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CVS, DaVita, Walmart return money from CARES Act coronavirus stimulus



  • CVS Health, DaVita, Cigna, and Encompass are among the healthcare companies that are returning federal relief dollars intended to help healthcare providers weather the coronavirus pandemic. 
  • The funding automatically went to healthcare providers based on a formula that looked at how much they bill Medicare. 
  • Doctor’s offices, clinics, and hospitals were among the recipients of the stimulus, but so were larger companies that provide healthcare in addition to other services. 
  • The Trump administration said the funding came with “no strings attached. Later, it released guidance that suggested providers should consider returning the cash if they didn’t really need it. 
  • Visit Business Insider’s homepage for more stories.

Healthcare companies are refunding millions of dollars of coronavirus bailout money from the Trump administration that was intended to help struggling hospitals and medical practices. 

Walmart, CVS Health, DaVita, Cigna, and Encompass are among the companies who are returning funding, company spokespeople confirmed to Business Insider. 

The companies were among more than 500,000 providers who received the earliest influx of coronavirus rescue cash. The money came from funds Congress set aside for healthcare providers through two bills President Donald Trump signed into law.

To get the money out quickly, Trump administration officials decided to automatically deposit $30 billion of the funds to all providers who recently billed Medicare, the government program that covers seniors and some people with disabilities. In all, the coronavirus stimulus provided at least $175 billion for healthcare providers.

In announcing the plans for the fund on April 7, Seema Verma, administrator of the Centers for Medicare and Medicaid Services, said that the money would come with “no strings attached.”

Seema Verma, Centers for Medicare and Medicaid Services Administrator

Seema Verma, Centers for Medicare and Medicaid Services administrator

Jim Watson/AFP via Getty Images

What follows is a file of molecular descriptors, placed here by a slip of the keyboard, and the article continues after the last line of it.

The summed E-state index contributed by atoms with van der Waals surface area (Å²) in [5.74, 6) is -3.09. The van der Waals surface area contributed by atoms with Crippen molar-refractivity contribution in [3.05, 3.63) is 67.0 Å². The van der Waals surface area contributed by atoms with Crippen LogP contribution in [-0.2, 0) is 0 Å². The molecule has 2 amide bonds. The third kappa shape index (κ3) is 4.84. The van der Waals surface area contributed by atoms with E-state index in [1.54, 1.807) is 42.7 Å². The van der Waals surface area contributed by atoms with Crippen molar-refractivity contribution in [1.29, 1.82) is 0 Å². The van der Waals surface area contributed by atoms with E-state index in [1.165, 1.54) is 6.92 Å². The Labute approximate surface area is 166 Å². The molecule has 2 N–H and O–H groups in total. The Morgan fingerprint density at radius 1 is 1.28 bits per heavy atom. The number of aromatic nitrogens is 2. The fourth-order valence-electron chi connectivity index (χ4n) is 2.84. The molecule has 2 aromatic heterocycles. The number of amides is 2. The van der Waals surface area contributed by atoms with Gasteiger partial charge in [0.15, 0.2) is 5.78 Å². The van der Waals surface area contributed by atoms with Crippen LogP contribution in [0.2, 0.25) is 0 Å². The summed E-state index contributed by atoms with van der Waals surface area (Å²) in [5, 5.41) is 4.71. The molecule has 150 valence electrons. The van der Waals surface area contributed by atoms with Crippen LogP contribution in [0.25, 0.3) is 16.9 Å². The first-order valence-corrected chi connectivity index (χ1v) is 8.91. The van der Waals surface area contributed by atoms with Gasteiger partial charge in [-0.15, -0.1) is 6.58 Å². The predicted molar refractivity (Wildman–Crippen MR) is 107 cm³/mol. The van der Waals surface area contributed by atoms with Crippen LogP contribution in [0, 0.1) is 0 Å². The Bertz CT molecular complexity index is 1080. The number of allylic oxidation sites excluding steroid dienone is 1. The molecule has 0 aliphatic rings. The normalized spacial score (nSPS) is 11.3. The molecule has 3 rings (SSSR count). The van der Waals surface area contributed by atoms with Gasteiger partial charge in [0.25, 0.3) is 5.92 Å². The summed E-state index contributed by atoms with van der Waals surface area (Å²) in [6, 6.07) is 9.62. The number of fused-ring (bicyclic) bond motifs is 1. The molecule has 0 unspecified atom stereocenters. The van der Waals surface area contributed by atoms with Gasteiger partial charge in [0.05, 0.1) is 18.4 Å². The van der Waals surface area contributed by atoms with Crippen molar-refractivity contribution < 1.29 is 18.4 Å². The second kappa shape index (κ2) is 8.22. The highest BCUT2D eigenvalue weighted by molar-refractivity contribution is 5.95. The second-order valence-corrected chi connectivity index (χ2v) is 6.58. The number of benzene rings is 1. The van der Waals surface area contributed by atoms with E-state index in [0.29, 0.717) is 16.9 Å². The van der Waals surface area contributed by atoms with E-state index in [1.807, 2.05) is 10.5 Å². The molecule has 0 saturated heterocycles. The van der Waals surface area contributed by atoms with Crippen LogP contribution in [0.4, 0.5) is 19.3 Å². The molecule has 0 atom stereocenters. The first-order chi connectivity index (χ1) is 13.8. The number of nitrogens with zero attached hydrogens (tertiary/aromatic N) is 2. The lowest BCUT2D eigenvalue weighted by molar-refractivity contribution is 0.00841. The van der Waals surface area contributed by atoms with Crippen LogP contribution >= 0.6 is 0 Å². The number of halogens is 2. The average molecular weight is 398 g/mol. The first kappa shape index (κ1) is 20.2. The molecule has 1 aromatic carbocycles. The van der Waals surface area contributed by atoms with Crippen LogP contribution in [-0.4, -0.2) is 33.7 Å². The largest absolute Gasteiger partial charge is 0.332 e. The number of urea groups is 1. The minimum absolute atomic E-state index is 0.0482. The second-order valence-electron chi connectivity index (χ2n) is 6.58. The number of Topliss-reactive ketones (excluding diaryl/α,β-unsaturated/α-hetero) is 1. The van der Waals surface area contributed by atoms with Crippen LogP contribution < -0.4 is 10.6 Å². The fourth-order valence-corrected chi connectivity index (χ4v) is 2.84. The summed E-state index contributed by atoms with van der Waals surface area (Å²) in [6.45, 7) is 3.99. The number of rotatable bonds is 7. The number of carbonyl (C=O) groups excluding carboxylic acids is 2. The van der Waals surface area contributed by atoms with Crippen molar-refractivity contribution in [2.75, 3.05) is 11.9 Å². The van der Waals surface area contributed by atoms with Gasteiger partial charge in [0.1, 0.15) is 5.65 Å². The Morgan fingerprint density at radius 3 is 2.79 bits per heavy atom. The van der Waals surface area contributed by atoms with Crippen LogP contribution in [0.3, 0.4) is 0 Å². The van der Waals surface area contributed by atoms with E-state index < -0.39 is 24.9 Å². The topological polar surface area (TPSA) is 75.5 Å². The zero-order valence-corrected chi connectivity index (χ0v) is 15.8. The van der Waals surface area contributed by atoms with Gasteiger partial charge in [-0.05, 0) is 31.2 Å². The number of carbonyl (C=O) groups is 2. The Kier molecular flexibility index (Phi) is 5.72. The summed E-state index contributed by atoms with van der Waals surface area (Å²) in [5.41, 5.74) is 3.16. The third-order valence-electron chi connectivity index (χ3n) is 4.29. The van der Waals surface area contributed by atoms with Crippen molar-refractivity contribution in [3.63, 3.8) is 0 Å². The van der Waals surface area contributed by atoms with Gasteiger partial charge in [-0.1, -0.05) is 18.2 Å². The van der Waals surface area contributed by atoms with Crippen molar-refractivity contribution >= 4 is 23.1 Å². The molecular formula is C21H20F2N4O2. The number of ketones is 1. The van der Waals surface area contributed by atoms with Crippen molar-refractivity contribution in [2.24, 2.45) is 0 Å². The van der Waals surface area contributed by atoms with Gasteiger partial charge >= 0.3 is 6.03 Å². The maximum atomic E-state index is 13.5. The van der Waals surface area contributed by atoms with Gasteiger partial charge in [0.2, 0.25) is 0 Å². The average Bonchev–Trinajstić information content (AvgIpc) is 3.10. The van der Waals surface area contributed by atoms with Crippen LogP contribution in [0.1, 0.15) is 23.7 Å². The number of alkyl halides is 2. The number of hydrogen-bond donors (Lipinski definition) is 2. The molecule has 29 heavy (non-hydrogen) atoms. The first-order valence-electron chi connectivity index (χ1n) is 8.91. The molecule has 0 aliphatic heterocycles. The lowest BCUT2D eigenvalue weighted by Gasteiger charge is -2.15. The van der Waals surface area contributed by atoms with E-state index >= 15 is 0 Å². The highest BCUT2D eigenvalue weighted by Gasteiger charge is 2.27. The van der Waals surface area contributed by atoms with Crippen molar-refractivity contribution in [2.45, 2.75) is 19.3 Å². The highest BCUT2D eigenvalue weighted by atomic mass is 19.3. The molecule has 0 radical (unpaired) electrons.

Then, health agencies released guidelines about how healthcare providers could formally accept the funding, including by agreeing to a set of terms and conditions that show they’re not accepting money they don’t need. They’re required to show that they used the money to handle increased expenses or to cover lost revenue from the coronavirus.

Many providers, from doctor’s offices to hospitals, will have to make a decision by this weekend about whether to keep the funds. 

The provider fund isn’t alone in getting another look when it comes to federal stimulus cash. In the last couple of months, more than a dozen major corporations came under fire and returned funding from another part of the government coronavirus stimulus, known as the Paycheck Protection Fund.

The fund for providers was different: Healthcare providers didn’t apply for the funding — it just landed in their bank accounts. 

Still, said Allen Miller, principal and CEO at healthcare consulting firm COPE Health Solutions, providers will make calculations about the funding not only based on financial expenses and losses, but on appearances. 

“Some large corporations may decide that even though they can document the need for the money, the public relations and political drivers overcome the financial drivers and they decide that it’s better for them to simply give back the funding,” he said. 

Deadline is ahead as doctors, clinics, and hospitals weigh whether to keep the money

The first deposit to healthcare providers went out between April 10 and April 17, and health officials gave them 45 days to decide whether to accept the funding through a website. As of May 14, a total of 179,305 providers accepted the money, shows a list the Trump administration made public. For some, the money received is as little as $1. 

Because of the timeline, many providers face a Sunday deadline to make a decision about whether to keep the money.